The recent killings of George Floyd, Breonna Taylor, Ahmaud Arbery and countless others highlight the continued injustices experienced by Black Americans. Their deaths underscore the history of violence and racism Black people still face.
Black lives matter and we have a moral and business obligation to engage on this fundamental issue of equality and fairness. Our CEO John Stankey has committed that we will put AT&T resources and leadership towards initiatives that we believe can move the needle on the issue of law enforcement reform and we will do so for as long as it takes. Our Chairman and former CEO Randall Stephenson authored an open letter calling for elected officials at local, state and federal levels to work with us toward achieving equitable policing and redefining the relationship between law enforcement and those they serve—Black Americans, in particular. Participating in this struggle is a moral and business imperative—not just for AT&T, but for all companies, and for all communities and citizens. We will drive change through the following actions:
Advocate for systemic change
We'll work with civil rights organizations, law enforcement, elected officials and other businesses on the local, state and federal levels to push for change to address injustices in law enforcement. Our Chairman and former CEO Randall Stephenson agreed to lead a new Business Roundtable (BRT) committee of top CEOs to push for public policy changes to deliver equal justice outcomes for all. You can watch Randall discuss the need for change on CNBC. We know there is much more that must be addressed when it comes to racial inequities across every facet of society – education, health care, economic opportunities and jobs – across our communities.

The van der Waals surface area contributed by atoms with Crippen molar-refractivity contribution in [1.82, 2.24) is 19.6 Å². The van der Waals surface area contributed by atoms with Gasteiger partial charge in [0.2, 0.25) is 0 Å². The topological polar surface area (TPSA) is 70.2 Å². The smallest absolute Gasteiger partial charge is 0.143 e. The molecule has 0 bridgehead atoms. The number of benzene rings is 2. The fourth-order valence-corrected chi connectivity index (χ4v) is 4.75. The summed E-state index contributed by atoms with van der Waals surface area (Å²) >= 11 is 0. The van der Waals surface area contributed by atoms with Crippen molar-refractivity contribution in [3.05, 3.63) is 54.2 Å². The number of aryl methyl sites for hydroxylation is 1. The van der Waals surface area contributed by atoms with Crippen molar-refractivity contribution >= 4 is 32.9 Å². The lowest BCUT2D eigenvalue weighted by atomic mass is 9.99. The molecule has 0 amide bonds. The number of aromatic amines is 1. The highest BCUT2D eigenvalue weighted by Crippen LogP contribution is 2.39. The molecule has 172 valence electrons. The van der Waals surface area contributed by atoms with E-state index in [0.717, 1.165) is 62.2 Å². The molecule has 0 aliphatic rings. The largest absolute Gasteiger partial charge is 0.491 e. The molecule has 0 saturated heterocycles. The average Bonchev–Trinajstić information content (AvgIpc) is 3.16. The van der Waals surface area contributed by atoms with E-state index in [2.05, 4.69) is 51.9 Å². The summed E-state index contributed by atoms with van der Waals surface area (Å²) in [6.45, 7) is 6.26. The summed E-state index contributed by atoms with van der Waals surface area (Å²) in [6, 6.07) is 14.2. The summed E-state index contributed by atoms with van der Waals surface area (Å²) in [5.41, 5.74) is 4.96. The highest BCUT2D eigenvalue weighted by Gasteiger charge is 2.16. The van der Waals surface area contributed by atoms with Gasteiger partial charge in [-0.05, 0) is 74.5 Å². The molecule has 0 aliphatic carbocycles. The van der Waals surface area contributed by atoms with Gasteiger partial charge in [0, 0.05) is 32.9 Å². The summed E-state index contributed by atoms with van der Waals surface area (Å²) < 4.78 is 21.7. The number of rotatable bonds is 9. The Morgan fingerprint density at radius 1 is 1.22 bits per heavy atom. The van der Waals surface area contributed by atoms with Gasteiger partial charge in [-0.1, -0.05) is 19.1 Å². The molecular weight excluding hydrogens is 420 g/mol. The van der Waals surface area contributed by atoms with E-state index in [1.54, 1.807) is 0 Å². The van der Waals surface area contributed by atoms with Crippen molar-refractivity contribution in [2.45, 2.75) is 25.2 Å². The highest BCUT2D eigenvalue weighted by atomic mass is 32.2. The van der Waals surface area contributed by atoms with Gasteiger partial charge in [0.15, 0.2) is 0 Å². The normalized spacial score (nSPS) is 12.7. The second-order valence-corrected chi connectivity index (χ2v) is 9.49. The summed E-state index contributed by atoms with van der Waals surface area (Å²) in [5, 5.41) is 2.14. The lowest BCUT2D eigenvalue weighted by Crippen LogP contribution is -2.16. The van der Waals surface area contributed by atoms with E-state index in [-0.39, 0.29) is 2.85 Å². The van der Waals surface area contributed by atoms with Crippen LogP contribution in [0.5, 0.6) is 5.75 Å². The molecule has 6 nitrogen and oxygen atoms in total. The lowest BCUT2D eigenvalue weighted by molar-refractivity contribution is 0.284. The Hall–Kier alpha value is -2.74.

Randall Stephenson joins conversation on racial equality with the U.S. Chamber of Commerce and others
Randall Stephenson Op-ed: The Mandate for Equitable Justice: An Open Letter to Our Federal, State and Local Elected Officials
Tell the story
WarnerMedia is supporting this effort by telling important stories about racism and the lack of racial equality.
HBO is also making Notes from the Field and Wyatt Cenac’s Problem Areas available for free on YouTube
Listen to one another
We are continuing the work we began four years ago to encourage employees at every level to engage in open, authentic dialogue around racial inequality through leadership town halls, team meetings and programs like Dialogues of Understanding and DINE.
Make a difference
Our society doesn’t work if it doesn’t work equally for all. Across the country, we’re working with many civil rights organizations. Additionally, we are continuing to work diligently in our communities to address education, workforce and other needs of underserved communities, including the Black community. We will continue to learn from our employees, the community and other businesses, and we’re commitment to keep listening and working to ensure we live true to our value to stand for equality
WarnerMedia expands content innovation program OneFifty with additional $500k for to seed issue-focused creative ideas from communities who often go unheard
We’re working with many civil rights organizations, including Color of Change, National Action Network, National Urban League, NAACP, NAACP Legal Defense and Education Fund, National Center for Civil and Human Rights, and the Equal Justice Initiative.
Business Roundtable Calls on Congress to Pass Bipartisan Policing Reform Before August Recess
The Racial Equity and Justice Subcommittee on Equitable Justice, led by Randall Stephenson, released policy principles today for policing reform.
AT&T Chairman and CEO Randall Stephenson joins conversation on racial equality with the U.S. Chamber of Commerce and others
Speaking with CBS anchor Gayle King, Randall highlighted AT&T’s efforts to end racial inequality and discussed why he’s leading a committee on criminal justice for the Business Roundtable’s Task Force on Racial Equality and Justice.
Listen, Understand & Act: A Conversation on Race
WarnerMedia gathered together for a conversation about racism, empathy, and initial steps in taking action. To hold ourselves accountable, we want to share with you as well.
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